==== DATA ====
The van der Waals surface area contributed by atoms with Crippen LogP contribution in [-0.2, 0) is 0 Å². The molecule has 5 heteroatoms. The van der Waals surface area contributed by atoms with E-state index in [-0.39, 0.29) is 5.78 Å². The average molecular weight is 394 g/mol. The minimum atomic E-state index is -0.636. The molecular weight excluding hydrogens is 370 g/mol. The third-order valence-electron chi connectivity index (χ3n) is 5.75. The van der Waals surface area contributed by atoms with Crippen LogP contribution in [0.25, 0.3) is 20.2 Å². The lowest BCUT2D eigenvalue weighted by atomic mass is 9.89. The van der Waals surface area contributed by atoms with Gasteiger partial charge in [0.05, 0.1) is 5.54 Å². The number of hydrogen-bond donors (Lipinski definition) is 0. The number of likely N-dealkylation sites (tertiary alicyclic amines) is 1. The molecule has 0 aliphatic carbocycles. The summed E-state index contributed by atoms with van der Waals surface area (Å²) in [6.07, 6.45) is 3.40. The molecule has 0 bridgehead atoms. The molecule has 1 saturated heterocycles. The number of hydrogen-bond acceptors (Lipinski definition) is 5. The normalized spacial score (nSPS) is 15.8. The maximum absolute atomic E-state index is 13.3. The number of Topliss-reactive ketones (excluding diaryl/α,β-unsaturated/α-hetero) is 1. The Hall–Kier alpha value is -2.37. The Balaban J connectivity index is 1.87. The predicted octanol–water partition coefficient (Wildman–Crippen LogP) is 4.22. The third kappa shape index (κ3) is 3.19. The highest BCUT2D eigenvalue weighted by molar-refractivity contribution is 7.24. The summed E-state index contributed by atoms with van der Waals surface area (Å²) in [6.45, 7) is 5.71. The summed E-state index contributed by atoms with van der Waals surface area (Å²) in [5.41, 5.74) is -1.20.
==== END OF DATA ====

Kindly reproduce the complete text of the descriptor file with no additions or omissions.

The van der Waals surface area contributed by atoms with Crippen LogP contribution in [-0.2, 0) is 0 Å². The molecule has 5 heteroatoms. The van der Waals surface area contributed by atoms with E-state index in [-0.39, 0.29) is 5.78 Å². The average molecular weight is 394 g/mol. The minimum atomic E-state index is -0.636. The molecular weight excluding hydrogens is 370 g/mol. The third-order valence-electron chi connectivity index (χ3n) is 5.75. The van der Waals surface area contributed by atoms with Crippen LogP contribution in [0.25, 0.3) is 20.2 Å². The lowest BCUT2D eigenvalue weighted by atomic mass is 9.89. The van der Waals surface area contributed by atoms with Gasteiger partial charge in [0.05, 0.1) is 5.54 Å². The number of hydrogen-bond donors (Lipinski definition) is 0. The number of likely N-dealkylation sites (tertiary alicyclic amines) is 1. The molecule has 0 aliphatic carbocycles. The summed E-state index contributed by atoms with van der Waals surface area (Å²) in [6.07, 6.45) is 3.40. The molecule has 0 bridgehead atoms. The molecule has 1 saturated heterocycles. The number of hydrogen-bond acceptors (Lipinski definition) is 5. The normalized spacial score (nSPS) is 15.8. The maximum absolute atomic E-state index is 13.3. The number of Topliss-reactive ketones (excluding diaryl/α,β-unsaturated/α-hetero) is 1. The Hall–Kier alpha value is -2.37. The Balaban J connectivity index is 1.87. The predicted octanol–water partition coefficient (Wildman–Crippen LogP) is 4.22. The third kappa shape index (κ3) is 3.19. The highest BCUT2D eigenvalue weighted by molar-refractivity contribution is 7.24. The summed E-state index contributed by atoms with van der Waals surface area (Å²) in [6.45, 7) is 5.71. The summed E-state index contributed by atoms with van der Waals surface area (Å²) in [5.41, 5.74) is -1.20.